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How the birding community expanded in the 2010s

A group of participants birding during the Christmas Bird Count in New York’s Central Park in 2014. Photo by Camilla Cerea/Audubon

In Part 2 of our review of the 2010s, we’re looking at how the birding community has changed. I asked David Ringer, chief network officer at the National Audubon Society, and Devon Trotter, program associate of Equity, Diversity, and Inclusion at Audubon, to share their perspectives on the increasing interest in birding from young people and nontraditional audiences. Here’s what they had to say.

Birdwatching and conservation were once seen as almost entirely pursuits of older white Americans, but Audubon has seen and cultivated a great widening in our audiences and membership over the last decade, particularly among younger people,” Ringer says. “It’s also because young Americans have embraced birdwatching and discussing birds online as a delightful pastime and social opportunity.

“‘Birdwatching is cool,’ Outside Magazine declared this month, promoting an in-depth article detailing a writer’s conversion to birding. Gizmodo published a similar piece in 2018, shortly after The New York Times crowed ‘Young Urban Birders, Open Your Hearts to the Treetops!,’ detailing the adventures of New York City’s Feminist Bird Club and other young birders. Jason Ward’s ‘Birds of North America’ web series and his ebullient Twitter presence have attracted significant attention, too.

“Back in 2013, USA Today wrote about birding attracting younger birders as smartphone apps and other tools proliferated. Even Esquire declared in 2014, ‘Uh-Oh. Birdwatching Is About to Become Cool,’ reviewing a film about teen birders. The Onion kept up a steady drumbeat of stories about birds and the people who love them, at one point earning a tweet from then-president Barack Obama himself. And ‘Bird Twitter’ – as it’s known – came into its own in the latter half of the decade, creating a raucous lekking ground for birders of every age, color, and experience level to appreciate, research, and even lovingly parody birds.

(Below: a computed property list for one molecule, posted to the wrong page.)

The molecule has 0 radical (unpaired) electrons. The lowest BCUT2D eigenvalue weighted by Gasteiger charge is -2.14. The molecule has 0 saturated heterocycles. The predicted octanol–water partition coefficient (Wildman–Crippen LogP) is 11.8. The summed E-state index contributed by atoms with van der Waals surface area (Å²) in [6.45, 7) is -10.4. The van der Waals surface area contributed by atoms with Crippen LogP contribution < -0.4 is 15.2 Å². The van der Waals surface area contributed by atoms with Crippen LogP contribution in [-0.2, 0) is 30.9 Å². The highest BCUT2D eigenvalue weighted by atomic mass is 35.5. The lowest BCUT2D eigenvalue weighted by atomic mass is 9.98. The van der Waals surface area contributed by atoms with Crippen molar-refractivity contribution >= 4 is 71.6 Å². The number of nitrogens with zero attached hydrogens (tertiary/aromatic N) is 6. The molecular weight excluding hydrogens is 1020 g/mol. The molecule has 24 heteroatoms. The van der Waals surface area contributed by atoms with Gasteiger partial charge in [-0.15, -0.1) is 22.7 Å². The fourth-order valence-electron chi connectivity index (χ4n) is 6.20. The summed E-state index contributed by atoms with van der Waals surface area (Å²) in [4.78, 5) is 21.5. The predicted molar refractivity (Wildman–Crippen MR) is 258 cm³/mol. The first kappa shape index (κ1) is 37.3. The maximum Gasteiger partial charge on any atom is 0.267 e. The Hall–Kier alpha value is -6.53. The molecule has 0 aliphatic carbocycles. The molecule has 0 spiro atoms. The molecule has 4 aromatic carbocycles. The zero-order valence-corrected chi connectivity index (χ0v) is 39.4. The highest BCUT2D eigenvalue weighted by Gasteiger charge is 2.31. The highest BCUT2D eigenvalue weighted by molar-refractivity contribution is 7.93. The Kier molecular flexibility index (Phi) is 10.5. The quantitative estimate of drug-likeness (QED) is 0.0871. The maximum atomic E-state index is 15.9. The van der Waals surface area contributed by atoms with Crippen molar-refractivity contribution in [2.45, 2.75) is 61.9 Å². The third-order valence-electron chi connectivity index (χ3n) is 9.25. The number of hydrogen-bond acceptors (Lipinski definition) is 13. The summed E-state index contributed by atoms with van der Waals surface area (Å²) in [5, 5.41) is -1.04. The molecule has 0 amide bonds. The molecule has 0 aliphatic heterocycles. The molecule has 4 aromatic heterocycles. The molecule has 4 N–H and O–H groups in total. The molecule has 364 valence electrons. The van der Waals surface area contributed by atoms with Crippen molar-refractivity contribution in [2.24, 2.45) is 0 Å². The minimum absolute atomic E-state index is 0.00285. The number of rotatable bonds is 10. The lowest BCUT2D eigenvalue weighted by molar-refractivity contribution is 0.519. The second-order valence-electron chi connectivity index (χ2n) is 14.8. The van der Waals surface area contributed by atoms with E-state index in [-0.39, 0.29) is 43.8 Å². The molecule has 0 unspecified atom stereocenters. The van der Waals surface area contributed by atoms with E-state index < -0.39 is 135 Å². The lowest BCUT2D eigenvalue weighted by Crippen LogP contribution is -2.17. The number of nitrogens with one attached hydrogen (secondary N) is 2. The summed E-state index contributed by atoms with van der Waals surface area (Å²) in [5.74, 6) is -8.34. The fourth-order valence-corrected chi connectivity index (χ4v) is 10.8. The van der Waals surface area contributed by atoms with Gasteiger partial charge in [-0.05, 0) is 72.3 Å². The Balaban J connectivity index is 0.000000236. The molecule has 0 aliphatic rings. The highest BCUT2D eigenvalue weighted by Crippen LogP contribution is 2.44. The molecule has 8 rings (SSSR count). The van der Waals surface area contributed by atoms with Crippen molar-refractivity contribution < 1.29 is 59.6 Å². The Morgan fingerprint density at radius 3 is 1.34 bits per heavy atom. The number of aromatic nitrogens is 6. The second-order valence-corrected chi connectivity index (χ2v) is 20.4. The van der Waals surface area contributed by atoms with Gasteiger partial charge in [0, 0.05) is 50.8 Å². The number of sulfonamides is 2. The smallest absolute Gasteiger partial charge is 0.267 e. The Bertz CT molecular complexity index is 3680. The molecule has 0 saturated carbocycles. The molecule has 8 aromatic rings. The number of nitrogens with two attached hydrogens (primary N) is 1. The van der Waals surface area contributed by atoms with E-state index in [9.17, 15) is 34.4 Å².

“Perhaps one of the strongest signs of the growing adoption of youth birding is the rapid growth and success of the Audubon on Campus student chapter program, which, in the span of about 18 months, has grown from 10 pilot programs to active on more than 100 college campuses across the country. (And for their part, older generations of birders are welcoming this surge of youth participation with open arms – they know the next generation is key.)”

Devon Trotter adds: 

“In addition to young people, funders and organizations are finally beginning to realize and act on the value of the perspectives and skills of communities of color in the conservation movement and outdoor recreation, as these communities suffer the effects of climate change and environmental degradation at a disproportionately higher rate than other communities. In recent years, Audubon has received funding from the Hewlett Foundation in order to fortify our leadership around equity, diversity, and inclusion. The Fund II Foundation awarded Audubon a grant to create the organization’s first-ever apprenticeship program (building on several years of paid fellowships and internship programs), enabling Audubon to embed seven young conservationists of color throughout the organization and country, with the goal of having at least five hired by Audubon or a partner organization after their apprenticeships. This is part of a shift conservation organizations are recognizing between simply ‘educating’ young people through well-intentioned programs and actually investing in their career prospects through programs like this. 

“Also, groups like Outdoor Afro, Latino Outdoors, Outdoor Asian, and Queer Birders of North America have gained significant momentum over the last 10 years, and corporations and big green groups have taken note, partnering with these community-oriented organizations on events and conferences. Audubon’s Let’s Go Birding Together program for the LBGTQ+ community and allies, bilingual bird walks, and events during Black History Month and other heritage months provide ready examples.

“As a result, we will continue to see growth in interest, participation, and membership from young people and historically nontraditional groups in Audubon, as long as we continue to make the three-way link between birds, the health of our world, and the health of our communities and social fabric. In order for us to mitigate climate change, it will take all of us, and we are beginning to get there. 

“In part, this is because younger people’s concerns around climate change continue to grow – knowing their future is at stake – and they increasingly see birds as a barometer for the health of our environment.”

Continue reading:

Part 1: how the hobby of birding changed in the 2010s.

Part 3: how the climate crisis is affecting birds and how our understanding of climate change has developed since 2010.

The new faces of birding: Young, urban, more diverse.

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Matt Mendenhall

Matt Mendenhall

Matt Mendenhall is the editor of BirdWatching magazine and You can reach him at

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